The decibel level of Twitter buzz only continues to crescendo. Harvard Business School is even studying the complexities of Tweet-ology. A Harvard MBA student examined the activity of a random sample of 300,000 Twitter users in May of this year—to try to understand the phenomenon that is Twitter. We hear it referenced almost daily—and more and more, you can follow just about anyone or anything on Twitter, but what’s really going on? And this begs the question—just how do we make it work for us?
Continuing along my own journey of social media comprehension, I have to admit I was startled by this recent data—especially in comparison to what I know about other popular social media sites, such as Facebook. The researchers discovered that 80% of those sampled were “followed by” or “followed” at least one user. By comparison, only 60 to 65% of other online social media site members have at least one friend (measuring these stats for sites at similar levels of development). This suggests that entrenched, active users really do understand exactly how Twitter works. (Unlike much of the non-Web 2.0 world.) The initiated get it — not really too much of a revelation, methinks.
However, it’s the metrics around gender behavior that particularly intrigue me. Although men and women follow a similar number of Twitter users, men have 15% more followers than women. And, men also have more reciprocated relationships, in which two users follow each other. This “follower split” suggests that women are driven less by followers than men, or perhaps they have more stringent criteria for reciprocating relationships. This seems somehow counter-intuitive, though—especially given that females hold a slight majority on Twitter—45% are men, and 55% are women.
Even more enlightening is— who follows whom:
• A man is two times more likely to follow another man than a woman.
• A woman is 25% more likely to follow a man than a woman.
• A man is 40% more likely to be followed by another man than by a woman.
This cannot be explained by different tweeting activity, either, because both men and women tweet at the same rate. These results are remarkable in light of previous social media research. On other social networks, most of the activity is focused around women. Men seem to follow content produced by women they do and do not know, and women follow content produced by women they know.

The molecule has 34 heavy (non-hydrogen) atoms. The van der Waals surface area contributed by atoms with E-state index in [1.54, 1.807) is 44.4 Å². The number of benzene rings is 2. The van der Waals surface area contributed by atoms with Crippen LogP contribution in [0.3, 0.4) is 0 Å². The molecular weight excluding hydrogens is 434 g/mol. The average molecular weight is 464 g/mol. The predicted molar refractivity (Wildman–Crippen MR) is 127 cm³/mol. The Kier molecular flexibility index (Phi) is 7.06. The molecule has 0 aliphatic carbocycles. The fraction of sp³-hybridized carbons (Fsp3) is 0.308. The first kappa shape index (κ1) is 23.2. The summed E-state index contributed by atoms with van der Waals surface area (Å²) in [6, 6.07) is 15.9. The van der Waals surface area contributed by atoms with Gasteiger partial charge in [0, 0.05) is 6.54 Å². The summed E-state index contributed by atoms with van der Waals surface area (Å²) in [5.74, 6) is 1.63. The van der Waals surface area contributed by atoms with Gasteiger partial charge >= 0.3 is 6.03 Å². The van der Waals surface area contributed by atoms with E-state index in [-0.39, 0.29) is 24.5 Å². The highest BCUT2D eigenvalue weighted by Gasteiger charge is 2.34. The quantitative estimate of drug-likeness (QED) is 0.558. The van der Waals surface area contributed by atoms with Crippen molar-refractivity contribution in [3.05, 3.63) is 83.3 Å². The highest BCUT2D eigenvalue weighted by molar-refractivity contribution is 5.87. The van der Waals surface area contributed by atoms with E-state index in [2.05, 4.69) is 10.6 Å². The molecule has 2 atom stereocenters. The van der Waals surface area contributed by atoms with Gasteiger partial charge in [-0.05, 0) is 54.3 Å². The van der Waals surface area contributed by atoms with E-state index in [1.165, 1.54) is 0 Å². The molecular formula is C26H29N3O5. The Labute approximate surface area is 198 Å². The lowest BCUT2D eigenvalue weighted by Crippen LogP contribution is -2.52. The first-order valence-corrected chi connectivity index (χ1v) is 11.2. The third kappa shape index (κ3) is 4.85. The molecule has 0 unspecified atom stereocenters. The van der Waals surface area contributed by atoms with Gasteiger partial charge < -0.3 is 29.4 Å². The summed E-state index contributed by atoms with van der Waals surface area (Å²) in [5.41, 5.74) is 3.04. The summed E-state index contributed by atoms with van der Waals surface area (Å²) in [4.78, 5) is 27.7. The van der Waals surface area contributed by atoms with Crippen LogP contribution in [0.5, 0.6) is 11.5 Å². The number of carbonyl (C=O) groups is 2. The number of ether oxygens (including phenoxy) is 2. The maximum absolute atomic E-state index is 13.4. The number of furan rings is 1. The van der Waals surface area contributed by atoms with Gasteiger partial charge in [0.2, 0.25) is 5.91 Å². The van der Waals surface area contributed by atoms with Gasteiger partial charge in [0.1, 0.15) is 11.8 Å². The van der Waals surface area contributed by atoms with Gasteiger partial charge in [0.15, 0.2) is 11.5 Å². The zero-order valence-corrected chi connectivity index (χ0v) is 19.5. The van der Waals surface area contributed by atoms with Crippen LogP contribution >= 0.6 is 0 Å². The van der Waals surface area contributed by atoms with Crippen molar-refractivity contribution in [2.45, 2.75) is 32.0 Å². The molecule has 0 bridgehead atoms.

Generally, men receive comparatively little attention from other men or from women. The researchers conjectured that perhaps men and women find the content produced by other men on Twitter more compelling than on other social networks. And maybe, men find the content produced by women less compelling because of the lack of photo sharing, detailed biographies, etc. After all, men are visual creatures.
Or could the cryptic nature of the 140-character-post limit and truncated URLs inhibit more meaningful sharing—that women often prefer? It’s a thought-provoking question.
Overall, Twitter’s usage patterns are also very different from a typical online social network. On Twitter, there is a small, very active user group. Specifically, the top 10% of Twitter users accounted for over 90% of tweets. Oh, there’s that old 90/10 rule again! Fundraising 101, indeed. On a typical online social network, the top 10% of users account for only about 30% of all production.
From this perspective, Twitter is actually more of a one-way, asynchronous communication vehicle than a two-way, peer-to-peer network. Perhaps nonprofits can harness the platform for a new way of crowd fundraising? Worth considering. The leaders initiate and the followers acquiesce. Hmmm . . . a whole new way to think about the social web? Perhaps a new social science. I wonder.
What do you think? @ellagantz
6 thoughts on “Tweet Surrender: The Truth about Twitter”
Where is your tweet this link? — hans
No no no….. where is the link to tweet this blog entry automatically? It is similar to the book marking links for Digg, reddit, & StumblUpon. It is an easy way to add your content into the social stream.
In any event, I tweeted your blog post, thanks….. Hans
Maybe men are more into numbers? I get lots of followers (male & female & who knows?) whom I do not follow because I’m just not interested. It’s clear that some of these people are following ME just to have more followers.
Interesting viewpoint Elaine! The stats from both the Harvard study and the recent Sysomos study seem to indicate the same results (that’s a good thing) but unlike these “surveys” you’ve actually begun to suggest a better understanding and certainly valid observations than just statistical numbers. In particular, the “production” comparison to tradition social networks. Since Twitter seems to be a “one way” communications vehicle, it would be interesting to see the demographics of followers and try to determine if anyone is “listening”. There should be some relationship between tweet activity and follower time in the system.
The other interesting thing you’ve noted is the success of Twitter in “Fundraising”. Neither of the stats reports identify that as a key user community. Where did you find that and can you provide more details?
Moving style. I want to be able to write that way.